Ivory-billed Woodpecker Celebration 4
Smith said the Common Ground excursions sometimes offer the first opportunity for some schoolchildren to see birds upclose and to use a binocular. One girl never had seen a duck fly, but when she observed a flock take off from a pond, she became really excited. “We might’ve hooked that kid into being excited about nature,” he said.
Aside from the educational programs, Audubon Arkansas contributes to scientific efforts such as the Important Bird Area program. That 2-year-old program identifies sites with significant numbers of birds and variety of species and a conservation benefit, and the state contains 22 IBAs.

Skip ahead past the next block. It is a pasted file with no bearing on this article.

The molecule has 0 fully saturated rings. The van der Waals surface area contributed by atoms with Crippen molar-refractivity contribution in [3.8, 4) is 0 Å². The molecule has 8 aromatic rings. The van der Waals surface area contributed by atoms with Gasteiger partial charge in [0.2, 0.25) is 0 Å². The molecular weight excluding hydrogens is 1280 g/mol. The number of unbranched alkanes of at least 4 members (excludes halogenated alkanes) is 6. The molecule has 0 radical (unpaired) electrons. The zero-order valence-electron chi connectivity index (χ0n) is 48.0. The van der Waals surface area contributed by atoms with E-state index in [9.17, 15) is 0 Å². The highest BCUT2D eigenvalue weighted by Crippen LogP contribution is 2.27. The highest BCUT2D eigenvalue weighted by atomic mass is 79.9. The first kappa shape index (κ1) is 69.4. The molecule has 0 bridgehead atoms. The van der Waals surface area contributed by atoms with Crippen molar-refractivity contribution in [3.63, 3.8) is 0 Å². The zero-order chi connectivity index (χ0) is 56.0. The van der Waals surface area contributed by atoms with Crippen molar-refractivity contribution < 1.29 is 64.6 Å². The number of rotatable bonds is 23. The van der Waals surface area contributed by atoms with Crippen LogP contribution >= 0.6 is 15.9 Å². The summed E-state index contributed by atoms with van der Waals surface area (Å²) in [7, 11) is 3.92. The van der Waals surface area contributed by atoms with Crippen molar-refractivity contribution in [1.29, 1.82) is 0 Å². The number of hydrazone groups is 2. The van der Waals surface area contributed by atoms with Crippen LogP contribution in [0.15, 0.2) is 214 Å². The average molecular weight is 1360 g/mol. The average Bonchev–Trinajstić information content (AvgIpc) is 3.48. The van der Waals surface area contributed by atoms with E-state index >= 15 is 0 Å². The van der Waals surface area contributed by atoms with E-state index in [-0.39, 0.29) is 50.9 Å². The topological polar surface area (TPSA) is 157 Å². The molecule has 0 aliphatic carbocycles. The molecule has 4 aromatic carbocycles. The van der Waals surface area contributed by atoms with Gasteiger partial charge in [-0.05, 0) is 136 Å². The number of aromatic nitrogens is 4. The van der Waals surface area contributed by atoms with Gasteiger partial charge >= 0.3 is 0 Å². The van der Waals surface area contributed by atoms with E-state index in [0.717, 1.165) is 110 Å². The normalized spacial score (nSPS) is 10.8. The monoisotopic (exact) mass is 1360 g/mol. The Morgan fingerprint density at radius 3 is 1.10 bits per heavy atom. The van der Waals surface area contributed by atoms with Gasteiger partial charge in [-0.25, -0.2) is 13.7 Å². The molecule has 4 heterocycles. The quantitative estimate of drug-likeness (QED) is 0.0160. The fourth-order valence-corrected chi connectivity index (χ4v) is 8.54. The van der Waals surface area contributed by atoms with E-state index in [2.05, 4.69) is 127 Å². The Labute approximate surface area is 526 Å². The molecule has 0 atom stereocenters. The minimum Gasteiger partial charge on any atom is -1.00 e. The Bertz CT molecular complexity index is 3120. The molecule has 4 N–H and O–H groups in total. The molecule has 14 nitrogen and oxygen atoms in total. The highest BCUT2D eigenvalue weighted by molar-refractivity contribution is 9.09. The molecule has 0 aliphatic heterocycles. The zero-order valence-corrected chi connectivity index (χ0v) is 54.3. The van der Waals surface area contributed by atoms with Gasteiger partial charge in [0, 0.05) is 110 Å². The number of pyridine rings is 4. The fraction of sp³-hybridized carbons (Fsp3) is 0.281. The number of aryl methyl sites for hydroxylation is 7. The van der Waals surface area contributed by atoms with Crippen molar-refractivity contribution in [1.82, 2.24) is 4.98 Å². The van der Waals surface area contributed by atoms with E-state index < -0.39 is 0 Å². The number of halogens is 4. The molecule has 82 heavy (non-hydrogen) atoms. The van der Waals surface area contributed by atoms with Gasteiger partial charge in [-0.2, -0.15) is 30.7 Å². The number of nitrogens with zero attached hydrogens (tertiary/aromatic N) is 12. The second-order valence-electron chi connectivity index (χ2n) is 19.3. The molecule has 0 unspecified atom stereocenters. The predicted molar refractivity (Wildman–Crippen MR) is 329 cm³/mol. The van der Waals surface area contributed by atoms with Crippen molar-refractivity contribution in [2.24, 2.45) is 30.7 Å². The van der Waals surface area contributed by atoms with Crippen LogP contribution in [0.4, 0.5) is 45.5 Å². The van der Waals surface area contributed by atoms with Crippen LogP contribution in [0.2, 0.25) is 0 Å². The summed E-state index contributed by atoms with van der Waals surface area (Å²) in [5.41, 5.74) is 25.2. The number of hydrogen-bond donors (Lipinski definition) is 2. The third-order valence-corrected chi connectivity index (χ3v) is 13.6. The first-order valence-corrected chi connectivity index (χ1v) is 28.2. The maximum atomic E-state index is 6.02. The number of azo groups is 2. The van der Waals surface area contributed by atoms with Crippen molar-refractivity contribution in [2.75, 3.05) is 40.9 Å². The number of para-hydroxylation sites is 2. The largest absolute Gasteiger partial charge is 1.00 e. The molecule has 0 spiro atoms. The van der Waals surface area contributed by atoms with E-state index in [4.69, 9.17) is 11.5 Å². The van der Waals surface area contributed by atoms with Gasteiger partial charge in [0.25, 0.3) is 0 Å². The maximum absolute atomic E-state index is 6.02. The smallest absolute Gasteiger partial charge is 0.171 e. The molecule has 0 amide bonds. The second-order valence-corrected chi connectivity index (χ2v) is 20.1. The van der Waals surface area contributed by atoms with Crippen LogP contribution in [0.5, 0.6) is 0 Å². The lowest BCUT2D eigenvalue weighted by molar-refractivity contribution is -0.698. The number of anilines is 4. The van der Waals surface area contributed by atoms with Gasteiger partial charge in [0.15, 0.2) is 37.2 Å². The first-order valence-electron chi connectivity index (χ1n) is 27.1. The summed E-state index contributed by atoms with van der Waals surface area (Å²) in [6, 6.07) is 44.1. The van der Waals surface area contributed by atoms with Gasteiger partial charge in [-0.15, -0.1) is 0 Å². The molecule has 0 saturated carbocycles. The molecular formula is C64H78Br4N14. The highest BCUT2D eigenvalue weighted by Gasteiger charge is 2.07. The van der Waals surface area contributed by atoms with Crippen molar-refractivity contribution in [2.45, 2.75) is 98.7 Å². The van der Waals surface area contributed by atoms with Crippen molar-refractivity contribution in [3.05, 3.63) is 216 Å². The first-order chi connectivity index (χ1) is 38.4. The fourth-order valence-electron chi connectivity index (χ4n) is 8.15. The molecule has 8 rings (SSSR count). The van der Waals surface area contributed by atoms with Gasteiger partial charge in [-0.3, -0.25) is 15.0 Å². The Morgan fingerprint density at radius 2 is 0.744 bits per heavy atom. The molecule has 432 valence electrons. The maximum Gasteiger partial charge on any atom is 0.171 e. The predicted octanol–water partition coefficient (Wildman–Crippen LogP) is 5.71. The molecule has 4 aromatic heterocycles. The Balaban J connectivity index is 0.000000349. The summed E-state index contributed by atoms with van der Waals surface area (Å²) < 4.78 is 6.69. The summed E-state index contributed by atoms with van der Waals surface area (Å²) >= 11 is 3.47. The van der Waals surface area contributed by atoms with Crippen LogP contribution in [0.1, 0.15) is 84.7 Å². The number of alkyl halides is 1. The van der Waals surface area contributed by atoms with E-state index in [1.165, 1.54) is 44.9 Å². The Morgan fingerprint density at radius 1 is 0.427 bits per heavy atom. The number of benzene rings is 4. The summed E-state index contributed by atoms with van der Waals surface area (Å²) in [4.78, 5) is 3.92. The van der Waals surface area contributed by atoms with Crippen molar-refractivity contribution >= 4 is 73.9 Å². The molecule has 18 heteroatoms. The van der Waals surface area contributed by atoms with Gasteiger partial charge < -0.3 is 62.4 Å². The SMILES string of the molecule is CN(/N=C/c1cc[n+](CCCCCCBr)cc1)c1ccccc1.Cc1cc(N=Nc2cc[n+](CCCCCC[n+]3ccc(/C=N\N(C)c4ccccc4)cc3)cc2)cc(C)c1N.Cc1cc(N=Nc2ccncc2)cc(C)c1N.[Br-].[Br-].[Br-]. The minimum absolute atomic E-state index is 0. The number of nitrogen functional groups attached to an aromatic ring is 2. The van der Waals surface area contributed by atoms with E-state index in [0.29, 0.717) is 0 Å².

A town sits near each IBA, Smith said, and that offers an opportunity for the towns to develop eco-tourism within their economies. I really like that idea – the possibility of developing jobs based on nature’s appeal to birders and nonbirders. Towns near IBAs with special birds can educate residents and attract visitors.
That’s the point of a joint effort between Audubon Arkansas and National Fish and Wildlife Foundation. Suzanne Langley described Sustainable Ecotourism for Corridor of Hope Communities, which encompasses towns from Augusta to Stuttgart.
Audubon Arkansas is working with towns, such as Brinkley, to learn what they need and what their challenges are, Langley said. Sometimes those needs can be met by already existing, free or low-cost resources from the local, state and federal governments. It’s a matter of educating residents about those resources and helping them see the benefits of providing services to birders who want to see the special birds within the IBAs.